In a move to strengthen border security, the Texas House finally approved two pivotal pieces of legislation late Tuesday, following the Senate’s prior passage last week.
**Senate Bill 3: Investment in Border Barrier Infrastructure**
The House voted 86-56 in favor of Senate Bill 3 on its second reading. This legislation earmarks a substantial $1.5 billion for the maintenance, operation, and construction of border barrier infrastructure. Notably, $1.2 billion of this allocation is dedicated to constructing over 100 miles of non-continuous border walls in Maverick, Starr, Val Verde, and Webb counties.
An amendment proposed by State Rep. Tracy King (D-Uvalde) was incorporated, redirecting funds to support local law enforcement in handling the expenses tied to Senate Bill 4. This bipartisan effort aims to address broader challenges associated with border security.
This bill will be heading back to the Senate for approval after the amendment.
**Senate Bill 4: Imposing Stricter Penalties for Illegal Entry**
With an 83-61 vote, the House approved Senate Bill 4. This legislation introduces a new state crime for illegal entry from a foreign nation, granting Texas law enforcement the authority to arrest and prosecute illegal aliens crossing the border unlawfully anywhere in the state. Penalties include up to 6 months in jail for first-time offenders and two years in state jail for repeat offenders.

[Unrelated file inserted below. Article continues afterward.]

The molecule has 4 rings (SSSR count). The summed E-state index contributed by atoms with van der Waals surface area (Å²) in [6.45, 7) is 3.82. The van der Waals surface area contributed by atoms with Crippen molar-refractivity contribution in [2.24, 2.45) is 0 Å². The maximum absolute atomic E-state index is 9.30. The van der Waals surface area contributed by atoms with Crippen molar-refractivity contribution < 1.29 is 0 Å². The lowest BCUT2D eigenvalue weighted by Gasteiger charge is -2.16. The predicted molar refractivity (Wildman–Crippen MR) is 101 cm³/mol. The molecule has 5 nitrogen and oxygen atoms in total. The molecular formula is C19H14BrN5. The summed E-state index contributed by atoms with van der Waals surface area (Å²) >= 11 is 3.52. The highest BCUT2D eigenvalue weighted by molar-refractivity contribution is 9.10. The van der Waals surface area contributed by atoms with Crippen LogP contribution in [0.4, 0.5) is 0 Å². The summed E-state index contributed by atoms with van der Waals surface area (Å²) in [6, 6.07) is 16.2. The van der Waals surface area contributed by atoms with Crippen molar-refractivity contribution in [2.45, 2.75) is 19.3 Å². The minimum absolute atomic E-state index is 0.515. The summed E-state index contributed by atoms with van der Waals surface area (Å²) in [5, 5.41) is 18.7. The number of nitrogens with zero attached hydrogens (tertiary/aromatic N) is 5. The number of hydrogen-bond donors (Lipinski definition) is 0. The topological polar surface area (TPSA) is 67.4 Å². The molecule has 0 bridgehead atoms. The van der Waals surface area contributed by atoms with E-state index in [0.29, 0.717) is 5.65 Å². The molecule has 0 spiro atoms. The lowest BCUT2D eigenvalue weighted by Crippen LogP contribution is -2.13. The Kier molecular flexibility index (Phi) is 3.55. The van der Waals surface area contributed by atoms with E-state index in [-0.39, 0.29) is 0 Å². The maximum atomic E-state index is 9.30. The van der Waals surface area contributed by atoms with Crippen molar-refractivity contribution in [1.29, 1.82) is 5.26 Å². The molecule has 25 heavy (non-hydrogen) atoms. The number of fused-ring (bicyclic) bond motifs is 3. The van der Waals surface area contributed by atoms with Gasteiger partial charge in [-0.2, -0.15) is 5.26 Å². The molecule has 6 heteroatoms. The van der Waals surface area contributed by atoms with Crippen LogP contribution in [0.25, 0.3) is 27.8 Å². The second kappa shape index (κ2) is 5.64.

Despite efforts by several Democrats to introduce amendments aimed at diluting the measure, all proposed changes were soundly rejected. A total of 52 amendments were filed, but the House, with a motion by State Rep. Jared Patterson (R-Frisco), voted to conclude the debate and pass the bill. After passage on third reading without amendments, SB 4 will be sent to the governor’s desk, where he is expected to sign it into law.
**Final Approval and Future Steps**
In the final vote, SB 3 received approval with a vote of 84-59, and SB 4 passed with a vote of 83-61. SB 3 will now return to the Senate for approval due to the additional amendment incorporated in the House.
This legislation underscores conservative Texas lawmakers’ commitment to enhancing border security, allocating resources for critical infrastructure, and enforcing stricter measures against illegal entry. Despite these victories, there is much more work to be done. The state has still failed to address the pull factors driving illegal immigration into our state: employment and taxpayer subsidies/services.